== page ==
But where the game really shines in its portrayal is how it simulates the concept of hearing voices. By using binaural audio, which makes headphones a must, the game creates the sensation of several contradicting voices whispering in your ears at once. It especially makes for a harrowing experience at the start of the game as these multiple disembodied voices dance around your head, whispering eerily about the horrible mistake that Senua is about to make, begging her to go back and childishly giggling at how gruesomely she is going to die as a result.
Unfortunately, Hellblade’s gameplay doesn’t quite meet the same heights as its presentation and storytelling. Exploration, for example, is about as involved as following a line of tape measure. For a majority of the game you’ll be strung along through the game’s stunning environments with nothing better to do but listen to ephemeral dialogue and solve the occasional perspective puzzle blocking your forward path.
Although I did enjoy the slow and tense nature of its combat, focusing more on timing and positioning than wild sword swinging, there isn’t all that much variety on offer to keep it interesting. You’re only given small array of actions to work with: fast and heavy strikes, a block, an evade and a defence-breaking kick. As a result, the quickest and easiest way to defeat the nightmarish goons eventually boils down to “dodge or block their attacks, then beat the shit out of them until they wind up the next strike. Rinse and repeat until everything is dead.” Admittedly, the game does attempt to add some variety to this formula by drip-feeding a small handful of new enemies that come with different weapons and attack patterns. But after about halfway through the game, it seems to just run out of ideas and instead simply starts throwing a bigger number of foes at you to deal with at once.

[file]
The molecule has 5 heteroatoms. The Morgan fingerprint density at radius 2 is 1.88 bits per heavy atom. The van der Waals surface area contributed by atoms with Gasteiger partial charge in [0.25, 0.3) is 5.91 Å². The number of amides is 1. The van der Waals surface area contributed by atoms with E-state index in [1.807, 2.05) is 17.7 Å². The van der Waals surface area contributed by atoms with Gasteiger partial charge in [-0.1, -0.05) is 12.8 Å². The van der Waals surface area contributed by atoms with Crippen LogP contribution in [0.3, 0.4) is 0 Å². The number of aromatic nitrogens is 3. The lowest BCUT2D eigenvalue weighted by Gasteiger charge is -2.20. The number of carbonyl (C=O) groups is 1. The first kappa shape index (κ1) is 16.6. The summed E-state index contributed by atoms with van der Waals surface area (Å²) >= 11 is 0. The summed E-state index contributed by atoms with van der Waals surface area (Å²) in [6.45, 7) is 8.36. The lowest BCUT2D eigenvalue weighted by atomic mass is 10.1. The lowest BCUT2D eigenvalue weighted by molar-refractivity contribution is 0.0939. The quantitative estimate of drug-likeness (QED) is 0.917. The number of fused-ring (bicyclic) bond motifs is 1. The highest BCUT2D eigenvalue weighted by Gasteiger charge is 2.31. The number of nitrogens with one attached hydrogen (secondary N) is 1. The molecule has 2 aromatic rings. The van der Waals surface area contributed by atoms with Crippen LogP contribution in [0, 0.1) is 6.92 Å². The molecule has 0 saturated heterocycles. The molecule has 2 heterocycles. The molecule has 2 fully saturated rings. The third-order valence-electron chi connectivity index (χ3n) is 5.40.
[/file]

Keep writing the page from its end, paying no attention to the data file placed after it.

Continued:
Thankfully, the game still manages to make you care about combat in a devilishly ingenious way by threatening you with a permadeath mechanic that will wipe your save if you die too many times. And I absolutely love how, with nothing but a small warning in the game’s opening hour, the game makes even smallest battles against cannon fodder foes carry dangerously high stakes that force you to fight smart as you desperately scramble around the small arenas in order to keep Senua alive and your progress intact. While this may sound like an incredibly unfair mechanic at first, the game does a fantastic job of balancing its difficulty so that you never feel like every single fight may be your last. In fact, more often than not, I found myself dying from the game’s instant-death puzzle hazards than any of the combat encounters.
With strong writing, and fantastic use of visual and audio design Hellblade is an absolutely stunning game. It’s amazing to see the extra mile that Ninja Theory has gone to in order to craft a unique and sympathetic portrayal of mental illness that never feels patronizing. And even though a little on the repetitive side, its combat still has that slick Ninja Theory polish that makes every battle a tense struggle for survival. It may not be perfect, but it’s an experience that will stay with you long after the credits roll, and one you can’t afford to miss out on.
A masterclass in interactive narrative that suffers from a few small gameplay shortcomings.
Writer: Tristan Venables
Editor: Joseph Diskett